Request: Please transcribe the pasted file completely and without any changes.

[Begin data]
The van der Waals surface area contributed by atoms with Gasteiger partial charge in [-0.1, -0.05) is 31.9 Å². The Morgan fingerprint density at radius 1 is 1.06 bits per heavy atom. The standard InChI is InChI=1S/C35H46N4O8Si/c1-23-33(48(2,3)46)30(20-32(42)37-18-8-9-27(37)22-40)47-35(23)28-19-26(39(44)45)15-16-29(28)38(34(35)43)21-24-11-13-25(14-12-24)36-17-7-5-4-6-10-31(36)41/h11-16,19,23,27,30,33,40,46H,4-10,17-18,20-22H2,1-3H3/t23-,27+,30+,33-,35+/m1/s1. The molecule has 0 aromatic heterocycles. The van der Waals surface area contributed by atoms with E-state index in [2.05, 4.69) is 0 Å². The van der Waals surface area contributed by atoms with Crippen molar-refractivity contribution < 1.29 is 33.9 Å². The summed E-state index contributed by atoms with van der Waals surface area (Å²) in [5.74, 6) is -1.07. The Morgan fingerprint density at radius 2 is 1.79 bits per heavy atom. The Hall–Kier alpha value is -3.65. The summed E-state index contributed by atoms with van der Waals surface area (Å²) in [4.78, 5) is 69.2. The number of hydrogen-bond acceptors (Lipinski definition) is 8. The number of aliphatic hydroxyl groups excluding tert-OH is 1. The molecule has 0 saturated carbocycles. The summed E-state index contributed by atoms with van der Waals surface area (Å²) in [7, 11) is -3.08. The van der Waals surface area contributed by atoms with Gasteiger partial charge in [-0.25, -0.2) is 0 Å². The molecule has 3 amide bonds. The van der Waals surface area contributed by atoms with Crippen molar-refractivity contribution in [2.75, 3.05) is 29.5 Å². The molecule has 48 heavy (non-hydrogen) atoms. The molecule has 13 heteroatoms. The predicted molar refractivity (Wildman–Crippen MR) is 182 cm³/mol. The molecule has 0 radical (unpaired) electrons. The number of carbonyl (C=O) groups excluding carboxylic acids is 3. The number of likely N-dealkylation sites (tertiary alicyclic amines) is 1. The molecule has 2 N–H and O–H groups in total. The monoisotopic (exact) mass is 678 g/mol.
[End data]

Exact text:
The van der Waals surface area contributed by atoms with Gasteiger partial charge in [-0.1, -0.05) is 31.9 Å². The Morgan fingerprint density at radius 1 is 1.06 bits per heavy atom. The standard InChI is InChI=1S/C35H46N4O8Si/c1-23-33(48(2,3)46)30(20-32(42)37-18-8-9-27(37)22-40)47-35(23)28-19-26(39(44)45)15-16-29(28)38(34(35)43)21-24-11-13-25(14-12-24)36-17-7-5-4-6-10-31(36)41/h11-16,19,23,27,30,33,40,46H,4-10,17-18,20-22H2,1-3H3/t23-,27+,30+,33-,35+/m1/s1. The molecule has 0 aromatic heterocycles. The van der Waals surface area contributed by atoms with E-state index in [2.05, 4.69) is 0 Å². The van der Waals surface area contributed by atoms with Crippen molar-refractivity contribution < 1.29 is 33.9 Å². The summed E-state index contributed by atoms with van der Waals surface area (Å²) in [5.74, 6) is -1.07. The Morgan fingerprint density at radius 2 is 1.79 bits per heavy atom. The Hall–Kier alpha value is -3.65. The summed E-state index contributed by atoms with van der Waals surface area (Å²) in [4.78, 5) is 69.2. The number of hydrogen-bond acceptors (Lipinski definition) is 8. The number of aliphatic hydroxyl groups excluding tert-OH is 1. The molecule has 0 saturated carbocycles. The summed E-state index contributed by atoms with van der Waals surface area (Å²) in [7, 11) is -3.08. The van der Waals surface area contributed by atoms with Gasteiger partial charge in [-0.25, -0.2) is 0 Å². The molecule has 3 amide bonds. The van der Waals surface area contributed by atoms with Crippen molar-refractivity contribution in [2.75, 3.05) is 29.5 Å². The molecule has 48 heavy (non-hydrogen) atoms. The molecule has 13 heteroatoms. The predicted molar refractivity (Wildman–Crippen MR) is 182 cm³/mol. The molecule has 0 radical (unpaired) electrons. The number of carbonyl (C=O) groups excluding carboxylic acids is 3. The number of likely N-dealkylation sites (tertiary alicyclic amines) is 1. The molecule has 2 N–H and O–H groups in total. The monoisotopic (exact) mass is 678 g/mol.